Twice each summer, the employees of Robert Smith & Associates PR, a public relations agency in Rockton, Illinois, attend an event so important that no one may schedule a doctor’s appointment on that day or skip it except in true emergencies. The big occasion is the company picnic, held at a nearby park. “I just bring hot dogs, chips, salad and pop–nothing extravagant,” says Robert Smith, the firm’s president, who started the tradition three years ago and estimates that each picnic sets him back about $1,000. “We play music, dance and have games.”
The New Jersey law firm McElroy, Deutsch, Mulvaney & Carpenter, takes its annual barbecue even more seriously. The firm flies in attorneys and their spouses from as far away as Denver for the event, held for the past 17 years at the home of managing partner Edward Deutsch. Last year, 400 people attended the picnic, which included a 22-foot inflatable slide, pony rides, face painters, a Ferris wheel, miniature golf, volleyball, magicians, clowns, a petting zoo, goody bags for kids and a fully stocked Good Humor ice cream truck. Attorneys staffed the 6-foot grill, and the firm’s partners supplied salads and desserts. Price tag: up to $30,000. “It’s part of our firm’s culture to treat people well, maintain a positive working environment and provide an opportunity for employees to introduce their families to coworkers,” Deutsch says. “This is a reward in and of itself. Not everything we do must have a business reason behind it.”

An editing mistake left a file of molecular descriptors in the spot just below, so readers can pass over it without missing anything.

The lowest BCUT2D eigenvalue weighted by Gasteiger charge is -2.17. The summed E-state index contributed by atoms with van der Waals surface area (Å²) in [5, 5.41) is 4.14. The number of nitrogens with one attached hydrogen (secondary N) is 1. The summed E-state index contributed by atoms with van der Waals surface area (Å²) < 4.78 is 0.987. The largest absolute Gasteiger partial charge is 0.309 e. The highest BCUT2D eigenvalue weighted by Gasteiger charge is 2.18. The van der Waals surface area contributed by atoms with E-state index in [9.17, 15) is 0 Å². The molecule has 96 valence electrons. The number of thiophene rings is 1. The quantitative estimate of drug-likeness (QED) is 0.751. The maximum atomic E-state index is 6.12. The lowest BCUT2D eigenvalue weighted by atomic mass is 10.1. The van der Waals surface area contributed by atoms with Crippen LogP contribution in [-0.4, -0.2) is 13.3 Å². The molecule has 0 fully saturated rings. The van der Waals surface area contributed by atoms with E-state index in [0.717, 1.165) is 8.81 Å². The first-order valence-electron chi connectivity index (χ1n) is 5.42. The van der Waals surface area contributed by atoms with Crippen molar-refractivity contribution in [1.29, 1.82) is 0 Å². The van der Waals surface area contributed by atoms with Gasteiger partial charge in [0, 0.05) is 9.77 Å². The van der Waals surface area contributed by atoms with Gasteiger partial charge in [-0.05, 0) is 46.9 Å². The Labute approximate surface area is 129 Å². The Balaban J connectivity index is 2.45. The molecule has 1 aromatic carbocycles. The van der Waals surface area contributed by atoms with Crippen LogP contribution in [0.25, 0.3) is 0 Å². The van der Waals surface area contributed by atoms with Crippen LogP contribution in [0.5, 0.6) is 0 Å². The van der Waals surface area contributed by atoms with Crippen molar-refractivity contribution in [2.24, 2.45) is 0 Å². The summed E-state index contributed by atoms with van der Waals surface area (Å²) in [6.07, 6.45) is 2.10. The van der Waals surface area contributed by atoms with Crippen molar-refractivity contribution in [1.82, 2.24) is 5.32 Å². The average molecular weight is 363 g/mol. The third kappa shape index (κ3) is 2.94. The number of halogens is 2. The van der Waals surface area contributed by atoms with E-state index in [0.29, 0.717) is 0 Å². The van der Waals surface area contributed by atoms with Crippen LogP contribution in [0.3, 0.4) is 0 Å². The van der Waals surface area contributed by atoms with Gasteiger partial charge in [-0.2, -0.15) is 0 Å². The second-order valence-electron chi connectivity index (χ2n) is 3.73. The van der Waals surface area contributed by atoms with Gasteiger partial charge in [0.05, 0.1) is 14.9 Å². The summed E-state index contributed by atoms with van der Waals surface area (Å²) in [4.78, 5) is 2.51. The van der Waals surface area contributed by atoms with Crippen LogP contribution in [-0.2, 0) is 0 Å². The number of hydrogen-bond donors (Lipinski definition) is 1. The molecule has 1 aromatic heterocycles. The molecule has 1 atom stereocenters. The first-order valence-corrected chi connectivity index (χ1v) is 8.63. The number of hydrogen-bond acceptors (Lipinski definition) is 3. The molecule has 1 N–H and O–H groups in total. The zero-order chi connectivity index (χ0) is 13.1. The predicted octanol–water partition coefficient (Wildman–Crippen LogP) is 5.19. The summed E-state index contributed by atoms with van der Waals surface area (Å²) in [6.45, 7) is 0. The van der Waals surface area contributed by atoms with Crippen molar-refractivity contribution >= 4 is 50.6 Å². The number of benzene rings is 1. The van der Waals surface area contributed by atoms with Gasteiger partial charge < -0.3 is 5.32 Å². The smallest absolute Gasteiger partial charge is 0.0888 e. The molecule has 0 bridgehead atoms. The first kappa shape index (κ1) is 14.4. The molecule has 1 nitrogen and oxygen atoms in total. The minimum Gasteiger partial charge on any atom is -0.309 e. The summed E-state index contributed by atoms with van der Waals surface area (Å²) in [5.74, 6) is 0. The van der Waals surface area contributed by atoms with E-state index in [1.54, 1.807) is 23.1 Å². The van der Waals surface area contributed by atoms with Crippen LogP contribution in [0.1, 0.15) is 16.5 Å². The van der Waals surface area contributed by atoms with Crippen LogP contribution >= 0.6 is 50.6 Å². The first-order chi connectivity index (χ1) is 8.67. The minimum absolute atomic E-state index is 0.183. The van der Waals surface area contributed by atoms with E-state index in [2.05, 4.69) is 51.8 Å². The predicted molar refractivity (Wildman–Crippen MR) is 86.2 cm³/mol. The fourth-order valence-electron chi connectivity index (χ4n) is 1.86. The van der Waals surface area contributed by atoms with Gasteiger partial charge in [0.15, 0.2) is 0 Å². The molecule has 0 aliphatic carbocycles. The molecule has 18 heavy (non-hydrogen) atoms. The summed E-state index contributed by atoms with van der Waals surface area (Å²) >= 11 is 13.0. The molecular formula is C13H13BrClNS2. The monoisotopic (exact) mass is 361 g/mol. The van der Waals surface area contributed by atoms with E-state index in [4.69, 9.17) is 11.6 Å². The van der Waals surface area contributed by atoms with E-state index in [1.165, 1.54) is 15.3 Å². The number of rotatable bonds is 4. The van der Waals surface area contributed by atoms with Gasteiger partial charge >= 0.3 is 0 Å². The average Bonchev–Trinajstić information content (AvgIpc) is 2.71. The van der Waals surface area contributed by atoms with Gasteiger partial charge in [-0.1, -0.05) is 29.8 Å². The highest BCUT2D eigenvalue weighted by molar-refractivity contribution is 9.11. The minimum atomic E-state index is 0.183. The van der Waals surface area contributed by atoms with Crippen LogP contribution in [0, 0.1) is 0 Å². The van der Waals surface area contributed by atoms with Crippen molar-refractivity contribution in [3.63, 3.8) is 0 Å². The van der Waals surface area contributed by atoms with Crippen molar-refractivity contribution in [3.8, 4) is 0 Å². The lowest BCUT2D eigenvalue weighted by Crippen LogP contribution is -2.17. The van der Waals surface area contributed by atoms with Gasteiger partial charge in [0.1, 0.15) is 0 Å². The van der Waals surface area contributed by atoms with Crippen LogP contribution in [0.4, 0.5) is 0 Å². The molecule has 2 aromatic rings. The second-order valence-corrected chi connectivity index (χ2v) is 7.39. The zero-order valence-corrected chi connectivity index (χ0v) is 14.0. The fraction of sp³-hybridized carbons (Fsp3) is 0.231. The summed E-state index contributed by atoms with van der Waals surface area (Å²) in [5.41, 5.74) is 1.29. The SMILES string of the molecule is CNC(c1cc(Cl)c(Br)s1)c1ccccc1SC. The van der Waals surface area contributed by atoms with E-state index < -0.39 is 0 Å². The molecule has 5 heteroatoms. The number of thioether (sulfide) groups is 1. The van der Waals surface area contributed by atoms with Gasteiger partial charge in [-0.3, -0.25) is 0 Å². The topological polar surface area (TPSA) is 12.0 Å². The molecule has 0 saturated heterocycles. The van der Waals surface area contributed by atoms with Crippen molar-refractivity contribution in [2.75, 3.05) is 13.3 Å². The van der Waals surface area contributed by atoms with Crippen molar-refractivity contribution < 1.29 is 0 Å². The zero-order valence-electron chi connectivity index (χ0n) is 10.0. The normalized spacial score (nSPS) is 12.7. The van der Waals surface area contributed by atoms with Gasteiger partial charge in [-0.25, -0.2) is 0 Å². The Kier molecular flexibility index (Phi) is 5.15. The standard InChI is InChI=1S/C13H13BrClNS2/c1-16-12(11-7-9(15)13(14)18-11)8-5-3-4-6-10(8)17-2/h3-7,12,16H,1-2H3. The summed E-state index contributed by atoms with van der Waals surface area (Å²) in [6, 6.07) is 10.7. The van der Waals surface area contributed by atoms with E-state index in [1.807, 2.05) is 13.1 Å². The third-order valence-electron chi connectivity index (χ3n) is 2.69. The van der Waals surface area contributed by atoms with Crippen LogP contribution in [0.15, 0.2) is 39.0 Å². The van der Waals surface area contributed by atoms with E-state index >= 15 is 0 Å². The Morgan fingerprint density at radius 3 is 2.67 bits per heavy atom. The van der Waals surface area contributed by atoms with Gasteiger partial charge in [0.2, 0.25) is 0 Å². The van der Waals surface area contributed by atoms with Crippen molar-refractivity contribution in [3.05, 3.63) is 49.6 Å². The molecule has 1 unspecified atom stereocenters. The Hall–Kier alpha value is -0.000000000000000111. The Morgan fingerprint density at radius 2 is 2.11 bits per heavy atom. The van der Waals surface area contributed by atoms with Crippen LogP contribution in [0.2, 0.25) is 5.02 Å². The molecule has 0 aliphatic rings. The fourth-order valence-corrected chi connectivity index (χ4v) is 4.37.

These are just two examples of a scene repeated at companies of all sizes nationwide. While many feel-good perks have been dropped in recent years, company picnics have survived and thrived, free of the intense bottom-line scrutiny applied to other employee rewards. In many cases, companies have instituted their first picnics in the last couple of years, and none of the workplace experts consulted for this story knew of any companies that have stopped having them, nor would they dismiss them as passé. Companies seem determined to not let the tradition fall by the wayside, arguing that their value, while not measurable, is real.
“There’s no way I’d ever cancel a company picnic,” Smith says. “My biggest business advantage is my people, and the more I build a great environment, the better job they will do. If my workers are happy, it carries over when they deal with clients, prospects and each other–and I make more money.”